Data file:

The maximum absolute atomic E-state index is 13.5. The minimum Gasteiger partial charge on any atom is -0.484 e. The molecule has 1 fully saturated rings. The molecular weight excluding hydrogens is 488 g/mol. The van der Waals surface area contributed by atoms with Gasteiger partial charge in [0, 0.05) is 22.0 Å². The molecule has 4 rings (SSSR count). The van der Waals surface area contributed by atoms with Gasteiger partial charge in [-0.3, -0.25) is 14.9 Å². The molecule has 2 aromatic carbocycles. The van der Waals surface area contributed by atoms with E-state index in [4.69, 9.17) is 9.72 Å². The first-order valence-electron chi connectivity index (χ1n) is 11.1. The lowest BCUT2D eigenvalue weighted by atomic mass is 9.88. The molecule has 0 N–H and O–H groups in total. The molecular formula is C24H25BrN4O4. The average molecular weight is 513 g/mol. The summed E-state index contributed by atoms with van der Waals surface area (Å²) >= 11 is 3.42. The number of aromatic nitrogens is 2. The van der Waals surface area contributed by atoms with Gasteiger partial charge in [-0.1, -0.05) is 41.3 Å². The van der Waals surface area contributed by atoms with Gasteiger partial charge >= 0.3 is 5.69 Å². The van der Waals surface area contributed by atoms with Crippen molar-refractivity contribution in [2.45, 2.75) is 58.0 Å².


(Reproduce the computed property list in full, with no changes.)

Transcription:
The maximum absolute atomic E-state index is 13.5. The minimum Gasteiger partial charge on any atom is -0.484 e. The molecule has 1 fully saturated rings. The molecular weight excluding hydrogens is 488 g/mol. The van der Waals surface area contributed by atoms with Gasteiger partial charge in [0, 0.05) is 22.0 Å². The molecule has 4 rings (SSSR count). The van der Waals surface area contributed by atoms with Gasteiger partial charge in [-0.3, -0.25) is 14.9 Å². The molecule has 2 aromatic carbocycles. The van der Waals surface area contributed by atoms with E-state index in [4.69, 9.17) is 9.72 Å². The first-order valence-electron chi connectivity index (χ1n) is 11.1. The lowest BCUT2D eigenvalue weighted by atomic mass is 9.88. The molecule has 0 N–H and O–H groups in total. The molecular formula is C24H25BrN4O4. The average molecular weight is 513 g/mol. The summed E-state index contributed by atoms with van der Waals surface area (Å²) >= 11 is 3.42. The number of aromatic nitrogens is 2. The van der Waals surface area contributed by atoms with Gasteiger partial charge in [-0.1, -0.05) is 41.3 Å². The van der Waals surface area contributed by atoms with Gasteiger partial charge >= 0.3 is 5.69 Å². The van der Waals surface area contributed by atoms with Crippen molar-refractivity contribution in [2.45, 2.75) is 58.0 Å².